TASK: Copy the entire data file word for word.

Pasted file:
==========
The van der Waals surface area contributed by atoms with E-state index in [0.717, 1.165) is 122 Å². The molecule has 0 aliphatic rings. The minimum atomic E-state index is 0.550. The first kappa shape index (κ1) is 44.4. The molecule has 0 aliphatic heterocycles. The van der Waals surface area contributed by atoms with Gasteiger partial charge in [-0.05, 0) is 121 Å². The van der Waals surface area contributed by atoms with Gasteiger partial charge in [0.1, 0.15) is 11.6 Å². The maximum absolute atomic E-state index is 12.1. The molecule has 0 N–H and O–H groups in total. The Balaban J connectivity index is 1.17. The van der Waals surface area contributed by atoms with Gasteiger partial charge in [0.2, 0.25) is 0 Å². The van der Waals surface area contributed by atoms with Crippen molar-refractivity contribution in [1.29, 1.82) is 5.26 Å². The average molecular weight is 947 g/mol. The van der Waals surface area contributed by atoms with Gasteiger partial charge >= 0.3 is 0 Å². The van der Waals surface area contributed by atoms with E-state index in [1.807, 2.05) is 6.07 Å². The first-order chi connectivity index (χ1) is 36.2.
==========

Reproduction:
The van der Waals surface area contributed by atoms with E-state index in [0.717, 1.165) is 122 Å². The molecule has 0 aliphatic rings. The minimum atomic E-state index is 0.550. The first kappa shape index (κ1) is 44.4. The molecule has 0 aliphatic heterocycles. The van der Waals surface area contributed by atoms with Gasteiger partial charge in [-0.05, 0) is 121 Å². The van der Waals surface area contributed by atoms with Gasteiger partial charge in [0.1, 0.15) is 11.6 Å². The maximum absolute atomic E-state index is 12.1. The molecule has 0 N–H and O–H groups in total. The Balaban J connectivity index is 1.17. The van der Waals surface area contributed by atoms with Gasteiger partial charge in [0.2, 0.25) is 0 Å². The van der Waals surface area contributed by atoms with Crippen molar-refractivity contribution in [1.29, 1.82) is 5.26 Å². The average molecular weight is 947 g/mol. The van der Waals surface area contributed by atoms with Gasteiger partial charge >= 0.3 is 0 Å². The van der Waals surface area contributed by atoms with E-state index in [1.807, 2.05) is 6.07 Å². The first-order chi connectivity index (χ1) is 36.2.